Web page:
Cannabis Trademark Protection Law

Cannabis trademarks are as critical to the success of cannabis companies as they are in any other sector. In terms of geographical reach and remedies available to protect them, the strongest trademarks are those registered federally.Cannabis symbol The US Patent & Trademark Office refined its position in 2019 with passage of the 2018 Farm Bill, which removed hemp from the CSA’s definition of marijuana. Now, a product containing cannabidiol (CBD) derived from hemp can achieve federal trademark registration as long as the product is not meant to be eaten, claims no medicinal benefit, and the tetrahydrocannabinol (THC) content is less than 0.3%. Skincare products and cosmetics meet this test. Prior to the 2018 Farm Bill, no trademarks were allowed to be registered for any CBD products or any products that contained any THC.

What, then, are the brand protections available to companies producing, distributing, or retailing medicinal or recreational cannabis? There are two. Although neither provides the level of protection afforded by USPTO-registered trademarks, they are nevertheless valuable.

The first, acquiring common law trademark protection, does not require any special steps beyond using a trademark “in commerce,” i.e., using it on a company’s packaging (and, often, as part of its name). The date a company begins using a trademark is important in any dispute, so maintaining a documentary record of first use is necessary. Adding the familiar ™ symbol to a common law trademark informs anyone looking at it that the company claims IP protection (the ® symbol is reserved for trademarks registered with the USPTO).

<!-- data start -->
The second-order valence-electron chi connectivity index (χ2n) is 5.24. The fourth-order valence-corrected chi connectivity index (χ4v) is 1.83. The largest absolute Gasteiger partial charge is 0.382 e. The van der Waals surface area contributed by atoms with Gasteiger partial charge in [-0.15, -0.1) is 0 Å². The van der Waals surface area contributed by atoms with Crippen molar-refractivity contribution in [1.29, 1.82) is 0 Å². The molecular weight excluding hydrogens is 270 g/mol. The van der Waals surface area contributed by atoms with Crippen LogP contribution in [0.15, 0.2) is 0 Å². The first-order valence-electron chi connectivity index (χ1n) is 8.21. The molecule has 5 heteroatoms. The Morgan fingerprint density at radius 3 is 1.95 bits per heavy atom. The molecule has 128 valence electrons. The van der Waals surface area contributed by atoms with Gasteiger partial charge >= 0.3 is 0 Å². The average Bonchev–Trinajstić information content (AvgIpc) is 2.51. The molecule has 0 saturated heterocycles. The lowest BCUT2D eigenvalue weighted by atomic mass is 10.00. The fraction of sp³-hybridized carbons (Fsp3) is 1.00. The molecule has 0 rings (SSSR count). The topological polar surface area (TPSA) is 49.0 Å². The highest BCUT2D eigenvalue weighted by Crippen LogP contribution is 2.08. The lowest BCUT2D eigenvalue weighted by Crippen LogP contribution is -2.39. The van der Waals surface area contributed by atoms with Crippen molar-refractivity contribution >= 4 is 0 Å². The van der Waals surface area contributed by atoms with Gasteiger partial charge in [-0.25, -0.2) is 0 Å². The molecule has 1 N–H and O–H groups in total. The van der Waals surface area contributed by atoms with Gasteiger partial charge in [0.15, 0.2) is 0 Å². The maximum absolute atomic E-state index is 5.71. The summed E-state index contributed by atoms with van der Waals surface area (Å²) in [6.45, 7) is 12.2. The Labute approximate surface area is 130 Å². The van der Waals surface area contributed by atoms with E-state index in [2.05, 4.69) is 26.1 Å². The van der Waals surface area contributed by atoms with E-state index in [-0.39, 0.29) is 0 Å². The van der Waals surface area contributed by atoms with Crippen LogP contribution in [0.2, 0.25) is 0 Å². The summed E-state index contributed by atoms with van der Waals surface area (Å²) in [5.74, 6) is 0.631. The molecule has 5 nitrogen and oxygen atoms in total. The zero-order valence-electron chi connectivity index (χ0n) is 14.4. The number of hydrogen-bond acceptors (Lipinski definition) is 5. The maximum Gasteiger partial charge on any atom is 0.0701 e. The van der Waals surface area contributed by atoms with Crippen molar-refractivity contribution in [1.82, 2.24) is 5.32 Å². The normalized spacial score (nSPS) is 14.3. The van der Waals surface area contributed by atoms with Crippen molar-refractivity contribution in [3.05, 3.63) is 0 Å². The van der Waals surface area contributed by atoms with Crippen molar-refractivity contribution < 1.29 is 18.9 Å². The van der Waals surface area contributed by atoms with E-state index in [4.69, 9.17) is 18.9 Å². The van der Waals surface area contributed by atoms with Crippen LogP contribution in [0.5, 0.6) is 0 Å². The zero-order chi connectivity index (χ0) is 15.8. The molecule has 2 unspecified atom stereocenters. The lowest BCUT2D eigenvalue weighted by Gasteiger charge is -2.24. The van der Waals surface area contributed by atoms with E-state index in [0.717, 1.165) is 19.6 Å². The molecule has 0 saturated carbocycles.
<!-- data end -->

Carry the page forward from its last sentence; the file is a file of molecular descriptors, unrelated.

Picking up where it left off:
The second avenue became available in 2018 when California announced that cannabis companies could register trademarks with the Secretary of State. State trademarks provide less robust protection than their federal counterparts. Still, in many situations, they give a cannabis company the ability to prevent other companies from using identifiers in California that are identical or confusingly similar to its own. Although the cost of registering a trademark with the state of California is not onerous, there are potential pitfalls. The prudent company will retain a trademark attorney to handle the process.

Obtaining a court order requiring another enterprise to stop using identifying marks likely to be confused with a state-registered (or common law) trademark involves overcoming many legal hurdles in addition to showing that the words or designs are confusingly similar. The assistance of a trademark attorney is required to navigate the pitfalls. Perhaps the most crucial general advice is that a company must act to protect a trademark as soon as it becomes aware of a potentially conflicting name or design. Delay of even a few months can be fatal.

Beyond that a California trademark only protects within the state’s boundaries, a second limitation on its effectiveness is that an earlier registered federal trademark or superior common law rights in the state can defeat it. This challenge is not specific to the cannabis industry.